West Bengal chief minister Mamata Banerjee has issued a tweet where whe says that the 'cash crunch' is a reminder of the demonetisation days, and asks whether there's a Financial Emergency going on.
The Finance Minister, on the other hand, has tweeted dispelling that there's an overall 'cash crunch'. He has, however, spoken about a temporary shortage of currency in some areas attributing it to a 'sudden and unusual increase'. This shortage is being tackled, he says.
Congress president Rahul Gandhi has, however, heavily politicised the matter, turning it into an attack at the Modi government and linking it to the absconding PNB bank scam-accused diamond billionaire Nirav Modi, as well as Vijay Mallya.
The relevant parts of Rahul Gandhi's tweet read:
"Think now about the demonetisation bluff
Your money is in Nirav Modi's pocket
The terror of demonetisation has returned
The country's ATMs are empty
What has been done to the banks?"
Minister of State in the Finance Ministry, Shiv Pratap Shukla, on the other hand, said:
"We have cash currency of Rs.1,25,000 crores right now. There is one problem that some states have less currency and others have more. The government has formed a state-wise committee and RBI also formed a committee to transfer currency from one state to other. It will be done in three days."
To further the point about disparity, as per the Finance Ministry:
"There has been an unusual sport in currency demand in the country in the last three months. In the current month, in the first 13 days itself, the currency supply increased by Rs 45,000 crores. This unusual sport in demand is seen more in some parts of the country like Andhra Pradesh, Telangana, Karnataka, Madhya Pradesh and Bihar. The government of India with the Reserve Bank of India have taken all steps to meet this unusual demand. We had adequate reserves of currency notes which have been used to meet fully the extraordinary demand generated so far."
In relation to the cash crunch, sources have said to Republic TV: hoarding of Rs 2000 notes could be playing a role and that elections, festivals, harvest season, apart from panic regarding a 'cash crunch' may be a cause of the problem. Additionally, 27% of ATMs are yet to be updated to handle the new Rs 200 notes. The Finance Minister has called a meeting with RBI officials and other serious Finance Ministry officials. The government will be pumping more cash into the system and the RBI has been told to prepare for the same in the next 48 hours.
CPI(M) general secretary Sitaram Yechury has also tweeted about the cash crunch and made an allegation at the BJP:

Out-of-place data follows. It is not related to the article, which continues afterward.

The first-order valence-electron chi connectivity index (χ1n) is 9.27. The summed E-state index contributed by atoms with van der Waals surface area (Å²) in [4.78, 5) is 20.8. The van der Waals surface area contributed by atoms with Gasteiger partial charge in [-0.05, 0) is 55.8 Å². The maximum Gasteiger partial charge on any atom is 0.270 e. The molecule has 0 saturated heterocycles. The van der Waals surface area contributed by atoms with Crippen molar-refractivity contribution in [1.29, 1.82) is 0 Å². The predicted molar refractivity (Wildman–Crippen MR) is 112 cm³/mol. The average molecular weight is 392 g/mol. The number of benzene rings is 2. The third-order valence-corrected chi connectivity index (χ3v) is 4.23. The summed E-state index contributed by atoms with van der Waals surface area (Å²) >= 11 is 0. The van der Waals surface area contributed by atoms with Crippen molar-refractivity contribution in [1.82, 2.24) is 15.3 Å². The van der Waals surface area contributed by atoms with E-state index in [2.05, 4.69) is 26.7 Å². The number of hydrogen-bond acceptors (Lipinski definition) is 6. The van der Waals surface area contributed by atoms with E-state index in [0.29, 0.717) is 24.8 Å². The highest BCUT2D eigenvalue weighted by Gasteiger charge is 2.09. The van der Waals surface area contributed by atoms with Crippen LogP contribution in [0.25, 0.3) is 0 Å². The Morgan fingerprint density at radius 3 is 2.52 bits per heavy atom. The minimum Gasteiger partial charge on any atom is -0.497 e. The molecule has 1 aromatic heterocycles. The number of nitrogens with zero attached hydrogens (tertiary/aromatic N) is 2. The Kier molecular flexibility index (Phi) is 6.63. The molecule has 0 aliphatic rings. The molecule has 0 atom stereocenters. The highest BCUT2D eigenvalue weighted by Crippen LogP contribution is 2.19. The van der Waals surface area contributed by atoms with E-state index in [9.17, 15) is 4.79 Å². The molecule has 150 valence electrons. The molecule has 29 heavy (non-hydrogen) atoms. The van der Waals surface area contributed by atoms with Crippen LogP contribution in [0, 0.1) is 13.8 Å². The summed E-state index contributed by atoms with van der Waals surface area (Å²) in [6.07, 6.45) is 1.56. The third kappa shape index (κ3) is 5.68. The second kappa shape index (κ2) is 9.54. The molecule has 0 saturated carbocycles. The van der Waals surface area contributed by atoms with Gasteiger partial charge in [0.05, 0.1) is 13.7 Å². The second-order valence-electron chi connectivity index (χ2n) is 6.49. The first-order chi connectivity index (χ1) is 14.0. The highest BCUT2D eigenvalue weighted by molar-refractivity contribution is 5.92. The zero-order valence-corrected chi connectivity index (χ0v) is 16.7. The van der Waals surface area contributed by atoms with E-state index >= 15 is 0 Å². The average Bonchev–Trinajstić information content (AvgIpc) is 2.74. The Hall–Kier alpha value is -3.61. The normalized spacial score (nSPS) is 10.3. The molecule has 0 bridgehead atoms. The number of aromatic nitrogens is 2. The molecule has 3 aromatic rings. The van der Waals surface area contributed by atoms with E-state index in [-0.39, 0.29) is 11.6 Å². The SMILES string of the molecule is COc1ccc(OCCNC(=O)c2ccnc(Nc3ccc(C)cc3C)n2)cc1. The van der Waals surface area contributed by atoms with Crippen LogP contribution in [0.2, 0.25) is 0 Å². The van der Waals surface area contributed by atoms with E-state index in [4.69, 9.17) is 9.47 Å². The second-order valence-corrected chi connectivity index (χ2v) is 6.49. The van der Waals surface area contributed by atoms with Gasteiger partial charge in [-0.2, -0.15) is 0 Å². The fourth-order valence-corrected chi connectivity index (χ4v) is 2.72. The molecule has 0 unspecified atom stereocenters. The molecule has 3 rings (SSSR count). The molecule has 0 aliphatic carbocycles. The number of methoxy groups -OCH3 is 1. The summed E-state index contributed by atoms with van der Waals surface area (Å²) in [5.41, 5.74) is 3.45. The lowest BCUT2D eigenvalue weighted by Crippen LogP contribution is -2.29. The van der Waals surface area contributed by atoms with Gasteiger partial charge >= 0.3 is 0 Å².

Meanwhile, SC Garg, Secretary of the Department of Economic Affairs, on Tuesday, assured that the government is doing it's utmost to resolve the situation at the earliest.
"The Government is taking all steps to ensure that ATMs are supplied with cash and to get the non-functional ATMs normalised at the earliest," Garg said.
"The Government of India would like to assure that there has been an adequate supply of currency notes which have met the demands so far. It would also like to assure it would be supplying adequate currency notes to meet even higher demand in coming days/months," he added.
"We print about 500 crores of Rs 500 notes per day. We have taken steps to raise this production 5 times. In next couple of days, we'll have a supply of about 2500 cr of Rs 500 notes per day. In a month, supply would be about 70000-75000 crores," informed Garg.
Rajnish Kumar, the chief of the country's biggest bank, SBI, has said that the 'cash crunch' is only seen in some states.
"In certain states, the demand has gone up and these states are MP, Telangana, Andhra (Pradesh), north Bihar and Punjab," he said, listing that the procurement season having started and the demand for payment to farmers having gone up may be contributory factors.
In terms of resolving the 'crunch', Rajnish Kumar did add that there is some requirement for Rs 500 notes, which they have asked the RBI to supply.
Earlier, a report in the Indian Express had said that rumours that the Financial Resolution and Deposit Insurance (FRDI) Bill, proposed last June, will cause losses to depositors in case a bank goes bankrupt had allegedly led to heavy withdrawals. Bank officials said that people have been withdrawing cash more than they require at the beginning of the month. The report quoted a SBI official who said:
"People are withdrawing money even if they do not need it and keeping it with them. Cash is not coming back into the banking system."
The official, a General Manager at SBI, added:
"We are unable to refill ATMs because people are not depositing in banks."